Saturday, 30 June 2012

Go Compare - Go Fuck Yersel

Just to be clear, the point of this piece is that I want to live in a world where anyone can freely graffiti billboard adverts without fear of prosecution for vandalism or hate crime. We are bombarded by outdoor advertising with no choice as to whether we see it or not, if people could freely amend adverts as they see fit, marketeers would be forced to take into account the views of local communities.

It makes me gag with frustration, there are actually people out there who think that this is a spontaneous eruption of hatred and vandalism against one specific car insurance comparison site, and not just a slightly edgy marketing job.

I'm genuinely concerned that people think that out of all the things in modern life that a spontaneous uprising of graffiti could be about, it would be about one TV advert.

Not the Aleksandr from compare the meerkats, or Churchill the disagreeable/agreeable bulldog or that dapper Admiral. lot of people think that its genuine amusing vandalism, then so be it.

What I think would be awesome if if some lads with spraycans went out and cranked the Go Compare graffiti up a notch and added their own unauthorised graffiti. "Go Compare - Go Fuck Yersel", "Go to Compare the Meerkat", "Go back to Italy", "Go anorexic you fat fuck"

If this is the reality that folk think they live in, then embrace it. I eagerly await the same graffiti creeping into other adverts, a wholesale takeover of billboard advertising by lads with spraycans, inspired by Go Compare.

Especially around the Olympics

That would be awesome.

Any advert that annoys you or rubs you up the wrong way, just grab your cans, don't say it, spray it. If anyone stops you, tell them you have implicit permission from the PR company to purely and genuinely express the feelings of the local community towards advertising.

When I used to stay round Shields Road in Glasgow, an area with a large Muslim community, whenever the clothing companies put up posters of scantily clad women wearing £4.99 bikini tops, a few days later the skantily clad woman would find herself covered up. Someone had been out with a ladder, a tray of black Dulux and a paint roller, and covered her modesty.

This happened a few times until the advertisers got the message that you don't do scantily clad women in some areas.

I guess in a sprawling metropolis like London, it doesn't matter if an advertiser pisses off a large section of the eyeballs.

A few weeks ago the same thing happened in Walthamstow (and Tower Hamlets according to the Evening Standard), with this year's H&M £4.99 bikini tops adverts. By Blackhorse Road underground someone had tried to paint over the skantily clad women and failed miserably, only one of the four ladies was covered.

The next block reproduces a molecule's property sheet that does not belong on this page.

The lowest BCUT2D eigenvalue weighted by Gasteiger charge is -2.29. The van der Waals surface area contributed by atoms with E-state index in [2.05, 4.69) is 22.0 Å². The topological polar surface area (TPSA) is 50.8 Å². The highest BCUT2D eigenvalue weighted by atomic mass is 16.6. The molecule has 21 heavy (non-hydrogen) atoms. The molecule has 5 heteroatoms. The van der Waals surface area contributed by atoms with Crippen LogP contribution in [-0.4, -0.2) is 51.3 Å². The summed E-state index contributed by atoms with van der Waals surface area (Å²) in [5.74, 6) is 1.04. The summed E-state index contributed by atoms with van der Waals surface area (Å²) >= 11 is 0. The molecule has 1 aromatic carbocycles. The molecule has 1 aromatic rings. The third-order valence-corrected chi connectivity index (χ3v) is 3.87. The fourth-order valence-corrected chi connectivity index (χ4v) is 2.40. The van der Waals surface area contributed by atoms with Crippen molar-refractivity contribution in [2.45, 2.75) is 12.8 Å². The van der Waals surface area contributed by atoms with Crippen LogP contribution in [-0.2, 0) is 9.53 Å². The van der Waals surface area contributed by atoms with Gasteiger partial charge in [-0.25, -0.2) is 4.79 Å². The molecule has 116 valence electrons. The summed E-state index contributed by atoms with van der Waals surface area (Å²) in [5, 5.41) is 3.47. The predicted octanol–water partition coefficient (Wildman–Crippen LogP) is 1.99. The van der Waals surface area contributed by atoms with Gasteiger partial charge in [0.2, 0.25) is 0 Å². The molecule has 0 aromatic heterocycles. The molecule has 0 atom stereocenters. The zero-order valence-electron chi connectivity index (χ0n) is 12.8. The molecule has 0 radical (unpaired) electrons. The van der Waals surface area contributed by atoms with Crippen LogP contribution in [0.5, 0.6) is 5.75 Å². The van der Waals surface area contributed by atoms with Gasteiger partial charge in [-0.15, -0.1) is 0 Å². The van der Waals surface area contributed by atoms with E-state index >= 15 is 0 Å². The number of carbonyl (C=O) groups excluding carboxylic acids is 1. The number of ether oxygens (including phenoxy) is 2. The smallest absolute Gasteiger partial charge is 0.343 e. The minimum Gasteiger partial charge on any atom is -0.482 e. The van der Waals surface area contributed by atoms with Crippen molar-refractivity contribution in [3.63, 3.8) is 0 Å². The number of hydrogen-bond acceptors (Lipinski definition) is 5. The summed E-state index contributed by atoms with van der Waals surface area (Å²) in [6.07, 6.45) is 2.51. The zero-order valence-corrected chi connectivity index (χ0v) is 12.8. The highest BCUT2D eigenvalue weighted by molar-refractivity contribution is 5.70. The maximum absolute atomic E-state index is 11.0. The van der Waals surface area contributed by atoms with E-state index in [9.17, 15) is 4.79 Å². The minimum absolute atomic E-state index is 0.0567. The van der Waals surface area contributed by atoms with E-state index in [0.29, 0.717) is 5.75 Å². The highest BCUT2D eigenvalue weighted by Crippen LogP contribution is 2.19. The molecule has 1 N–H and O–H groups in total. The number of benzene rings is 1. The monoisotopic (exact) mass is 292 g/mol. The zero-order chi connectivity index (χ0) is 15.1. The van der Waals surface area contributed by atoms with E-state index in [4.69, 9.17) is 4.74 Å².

Our awesome MP tweeted about it, we have different views on this. I think its a pure and genuine expression of a community's distaste for advertising that's vulgar in their culture, and she thinks its a hate crime. Some people feel threatened by it.

I was tweeting about it yesterday and received this

I don't really want to invoke Venn, but it is possible for graffiti to be both vandalism and hate crime, and also for vandalism to look like hate crime when it clearly isn't, in much the same way that a marketing job can look like vandalism when it clearly isn't.

One person's hate crime is another's censorship. If you're going to mush all these concepts together to match whatever your worldview is, then you'll find me up a ladder painting beer bellies on posters of Olympic Team GB and complaining that they're already airbrushed to unrealistic perfection and encourage the youth of today to develop eating disorders.

Anyhoo, the Go Compare graffiti campaign is a rather sweet anachronistic affair, harking back to a time when people did things differently.

We don't use ladders to deface adverts now, these days we use software, like on MyDavidCameron and the anti-terror hotline remix

 Alas, if Go Compare created a macro generator website, no one would use it, no one feels strongly enough about their adverts to actually go out and vandalise them.

Only in the dreams of marketeers.


  1. hehe, its funny, but stop calling your blog thick creamy discharge..! that is a bit offensive to women - could be a hate crime against pussy genitals

  2. ha - ad defacement has been going on for years, often for commercial gain (

    Although I do take issue with the specific defacement commentary above - it's not a hate crime, more an ideological disagreement on the minimum standard of public decency which has sadly manifest as vandalism.

  3. No one should generalise. It can be either hate and vandalism, or just valdalism. Ask the vandal about his real intentions. In the case of Go Compares new billboard posters, its just pure art (as their lame advertising department might say, lol).

    With Go compare now confusingly trying to kill off their mascot, they are finally admitting to the public they failed in their advertising goal. Dont Go Compare?
    Pretend Graffiti isnt going to make the public support them more, especially if the majority dont even realize its fake, and trying to attack their once-mascot in adverts isnt really fair to him, but he must be accepting. I wonder how much they are now paying him to allow it. There is a lot of pure hatred towards this man on the web as a result of these lame adverts.

    Of course, if they wrote new adverts where this tenor was fed of of his lame theme and went off on his own accord to do his own thing, he would now be against the company, so they obviously wouldn't want that.

  4. "No one should generalise" I love the irony.